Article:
Most people have a romanticized idea about wire taps and their purpose. They’re used in police raids, or film noir, or by whistle blowers who are saving the world from their greedy, corrupt, power-hungry bosses. But the truth about wire taps is far less romantic — and far more invasive — than you might think. Given the scandals of corruption in Montreal and Quebec, it’s no wonder that politicians and average Canadian residents are starting to feel the stress that comes only from a real (or imagined) invasion of privacy.
Because of this, private investigators throughout the provinces are feeling the pressure to be even more vigilant in their use of cell phone taps, email bugs and landline recordings. PI’s have been inundated with requests to check into possible bugs on phones and in homes around the country. But when it comes to debugging a business or residence, it’s important to understand the basic premise of wire taps and how they’re used.
The Corruption in Montreal and the Truth about Debugging
The 2011 firing of Pierre Reid for his gross abuse of power in the surveillance of Claude Dauphin has been both lauded and panned, but its effect of bringing to light the corruption of Montreal politicians and police officers may have added more fuel to an already raging fire regarding surveillance. When a PI “bugs” a communication device, s/he:
- Must have the permission of at least one party involved in the communication
- Must have a warrant, if the tapping is done without the parties’ consent
- Documents any information found and provides that information to the proper authorities
- Usually works alongside the police (when applicable) in larger investigations
There are currently few laws regarding cell phone taps: they’re not illegal, and they’re a powerful tool for investigators and for police. But if you feel like someone might be recording your phone calls without a warrant — or without someone’s permission — or if it appears that your Smartphone is being hacked for your emails, a PI can easily check for bugs using a variety of tools, including radio frequencies and antennas. You have the right to check your communication devices for wire taps whenever you want.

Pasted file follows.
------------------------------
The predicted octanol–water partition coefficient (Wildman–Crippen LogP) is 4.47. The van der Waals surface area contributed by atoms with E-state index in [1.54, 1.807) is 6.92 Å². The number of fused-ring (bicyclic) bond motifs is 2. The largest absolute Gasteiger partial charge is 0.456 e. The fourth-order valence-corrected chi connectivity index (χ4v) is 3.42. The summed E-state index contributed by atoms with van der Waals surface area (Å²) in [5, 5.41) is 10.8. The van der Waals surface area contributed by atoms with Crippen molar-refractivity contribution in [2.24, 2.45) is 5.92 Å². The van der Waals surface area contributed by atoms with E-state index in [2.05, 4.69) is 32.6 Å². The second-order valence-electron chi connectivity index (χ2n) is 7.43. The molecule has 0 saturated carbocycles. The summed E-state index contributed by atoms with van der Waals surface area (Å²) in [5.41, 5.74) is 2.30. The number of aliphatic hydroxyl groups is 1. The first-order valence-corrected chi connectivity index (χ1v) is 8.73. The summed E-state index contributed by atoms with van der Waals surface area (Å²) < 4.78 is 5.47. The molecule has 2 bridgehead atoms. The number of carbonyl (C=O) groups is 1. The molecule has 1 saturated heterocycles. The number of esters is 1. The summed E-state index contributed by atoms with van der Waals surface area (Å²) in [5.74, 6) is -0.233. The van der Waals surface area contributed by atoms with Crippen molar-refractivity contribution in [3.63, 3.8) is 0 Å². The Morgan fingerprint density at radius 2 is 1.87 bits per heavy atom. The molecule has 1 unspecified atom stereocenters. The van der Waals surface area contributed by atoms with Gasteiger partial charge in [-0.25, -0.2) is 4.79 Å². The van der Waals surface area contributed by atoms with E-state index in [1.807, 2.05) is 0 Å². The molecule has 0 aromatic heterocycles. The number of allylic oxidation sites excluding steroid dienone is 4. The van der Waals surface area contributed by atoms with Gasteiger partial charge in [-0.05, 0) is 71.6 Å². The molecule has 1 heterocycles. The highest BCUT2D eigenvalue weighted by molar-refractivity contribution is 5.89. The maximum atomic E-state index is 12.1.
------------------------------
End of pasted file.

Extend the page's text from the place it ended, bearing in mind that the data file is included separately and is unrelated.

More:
Cell Phone Taps Are For More Than Just Phone Calls
The most well-known form of surveillance may be recording phone calls, but with the advent of the Smartphone, taps have become much more sophisticated. Police and PIs can run remote surveillance — perfectly legal, and no warrant or permission needed — on any device which accesses the Internet. However, police cannot search your phone without a warrant. Since today’s cell phone taps often allow access to emails, as Reid’s did, we end up in murky waters about what is and what isn’t technically legal.
Ultimately, it’s better to err on the side of caution. If you’re suspect that your accounts are being tapped, seeking the help of a private investigator is a smart move. But it’s best to come prepared with evidence of why you think you’re under surveillance. A good PI will be able to identify any wire taps placed around your home or phones — but he or she may also be able to tell why that surveillance is there in the first place. And if the surveillance is legal and warranted, debugging your phone or computer may not be an option after all.